The sometimes odd devices painters use can alter both their art and their consciousness.
By Raphael Rubinstein for Art in America - March 2018
Last Fall I visited the studio of Houston painter Paul Kremer. Although it had been two or three years since I stopped by to see what he was up to, the delay wasn't from any lack of interest. On the contrary,'I've become increas ingly impressed by Kremer's large-scale work: bold com positions whose hard-edge, single-color shapes (generally red-orange, black, or white) oscillate between flat abstraction and illusionistic geometry, evoking monumental architecture as well as broken-off glacier sections. Kremer's uninflected surfaces and smooth contours mark him as an heir of Ells worth Kelly, while his historicism (he is well aware that his paintings recall not only Kelly but a large swath of l960s art and design) and his visual humor (using spatial illusion to gently mock formalist austerity) bear the imprint of post modernism. Kremer's subversive wit, along with his passion for art history, is even more evident in Great Art in Ugly Rooms, his widely viewed Tumblr blog featuring famous paintings digitally inserted into unlikely interiors.
During my visit, which I made in the company of another Houston painter, my partner, Heather Bause, I encountered several surprises. First, the motifs dominat ing many of the new paintings depart from the rectilinear shapes of Kremer's previous work. Featuring multiple biomorphic, automatist forms that suggest everything from jellyfish to armchairs to falling human bodies, the recent paintings favor a figureground structure rather than relying on expanses of color. How did Kremer make these forms? There are no visible traces of a paintbrush; paint flow appears to have determined the shapes, but apart from changes in orientation or color, every shape on a given canvas is nearly identical, which seems impossible unless the artist were using some kind of reproduction technique like silkscreening. But that was not the case: each shape was clearly made from paint poured directly onto white canvas.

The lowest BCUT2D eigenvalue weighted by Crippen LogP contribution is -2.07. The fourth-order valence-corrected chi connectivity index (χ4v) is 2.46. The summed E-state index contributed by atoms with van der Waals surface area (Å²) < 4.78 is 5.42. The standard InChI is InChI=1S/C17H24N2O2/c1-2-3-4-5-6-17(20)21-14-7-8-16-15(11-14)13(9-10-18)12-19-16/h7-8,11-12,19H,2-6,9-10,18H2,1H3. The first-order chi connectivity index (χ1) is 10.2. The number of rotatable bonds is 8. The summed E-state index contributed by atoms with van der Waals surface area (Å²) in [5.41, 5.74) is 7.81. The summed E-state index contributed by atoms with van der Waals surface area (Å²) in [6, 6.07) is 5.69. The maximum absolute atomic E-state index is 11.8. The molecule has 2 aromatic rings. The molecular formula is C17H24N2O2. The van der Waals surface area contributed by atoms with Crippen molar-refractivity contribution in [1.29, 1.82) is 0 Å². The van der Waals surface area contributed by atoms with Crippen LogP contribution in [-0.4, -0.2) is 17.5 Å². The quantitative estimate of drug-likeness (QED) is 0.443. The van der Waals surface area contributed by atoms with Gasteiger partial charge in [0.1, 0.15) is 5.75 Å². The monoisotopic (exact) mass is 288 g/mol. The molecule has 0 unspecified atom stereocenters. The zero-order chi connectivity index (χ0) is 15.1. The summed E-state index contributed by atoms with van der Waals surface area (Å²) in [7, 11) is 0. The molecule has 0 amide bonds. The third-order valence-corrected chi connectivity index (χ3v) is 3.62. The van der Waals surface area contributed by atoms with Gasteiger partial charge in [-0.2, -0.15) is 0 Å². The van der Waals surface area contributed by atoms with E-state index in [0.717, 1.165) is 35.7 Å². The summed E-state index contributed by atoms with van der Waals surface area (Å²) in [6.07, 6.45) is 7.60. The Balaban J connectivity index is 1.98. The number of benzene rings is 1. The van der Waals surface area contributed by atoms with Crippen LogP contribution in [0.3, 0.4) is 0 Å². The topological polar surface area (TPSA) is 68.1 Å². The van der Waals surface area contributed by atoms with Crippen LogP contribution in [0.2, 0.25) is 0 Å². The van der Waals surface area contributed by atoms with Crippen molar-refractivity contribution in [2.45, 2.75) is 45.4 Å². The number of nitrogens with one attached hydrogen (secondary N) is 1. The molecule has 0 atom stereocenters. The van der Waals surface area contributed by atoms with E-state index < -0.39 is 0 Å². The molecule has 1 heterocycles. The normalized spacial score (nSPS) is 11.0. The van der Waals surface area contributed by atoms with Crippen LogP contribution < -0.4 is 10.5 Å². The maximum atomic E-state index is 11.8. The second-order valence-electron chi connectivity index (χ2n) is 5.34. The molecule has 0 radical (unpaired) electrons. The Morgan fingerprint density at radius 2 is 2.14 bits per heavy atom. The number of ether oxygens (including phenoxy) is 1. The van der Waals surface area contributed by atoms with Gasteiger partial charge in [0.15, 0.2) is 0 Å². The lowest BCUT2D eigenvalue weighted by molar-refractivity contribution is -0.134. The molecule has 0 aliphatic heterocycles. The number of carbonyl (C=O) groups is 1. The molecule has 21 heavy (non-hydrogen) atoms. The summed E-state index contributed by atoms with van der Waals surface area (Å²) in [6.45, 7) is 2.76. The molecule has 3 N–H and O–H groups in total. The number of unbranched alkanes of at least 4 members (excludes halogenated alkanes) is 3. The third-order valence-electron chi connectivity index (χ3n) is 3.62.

It was only when Kremer directed our attention to a large apparatus in the middle of the studio that his new process became clear. Built from wood and standing about ten feet high and six feet wide, the elaborate easel allows Kremer to rotate his canvases a full 360 degrees while also tilting them as much as 180 degrees. Once attached to this device, a canvas becomes a plane that can swivel in nearly every direction, and this mobility makes possible the repeat ing automatist forms: the shapes are identical (or nearly so) because they have been created simultaneously in response to the same physical conditions. To make these works, Kremer deposits globs of acrylic paint at various spots on the canvas and then, while the paint is still fluid, rotates and tilts the canvas to direct the color where he wants it to go. He controls the paint without ever touching it.
Of course, Kremer is hardly the first artist to direct the flow of paint by tilting his canvas (think of the American expat James Bishop, for instance) or the first painter to custom design a movable easel (Willem de Kooning had one built for his Long Island studio, though it only rotates, much like that of New York painter Gary Stephan), but he may be unique in using the easel as his primary, even sole, painting tool for an entire body of work. At the end of 2017, Kremer made his new method public by curating a group exhibition at the Library Street Collective, an alternative space in Detroit. Featuring himself and three other artists (Mark Flood, Momo, and Jason Revok) who also employ self-invented tools to create their work, "Machine Show" presented numerous paintings along with the implements used to make them, sometimes side by side.
Best known, perhaps, for his "downtown line" of 2006, an eight mile long ribbon of orange paint that snaked across lower Manhattan spelling out the artist's name asing le time, Momo has recently been using a homemade winch to slowly tear away layers from largescale drawings executed on sheets of glued down paper. Flood uses a multi-brush tool to create moire-like patterns that often appear alongside more ornate patterns made by imprinting the canvas with paintsoaked pieces of lace. In a statement for "Machine Show," the artist, who often wields selfdeprecation as a means of social critique, confessed: My secret is that I use super-brushes of my own design. They're three to six feet long, and have dozens of brushes joined together, on a metal armature that 's bent like stairsteps. So every stroke I make is like 12 strokes, evenly spaced ... if I do it right. I sit my fat ass on a rolling metal cart, and my sad assistants earntheir dough by rolling me slowlyback and forth before the painting. I make little up and down movements with the super-brush, until the painting looks good. When I first tried the cart technique, I thought all I would get out of it was a funny picture for Instagram. But it works.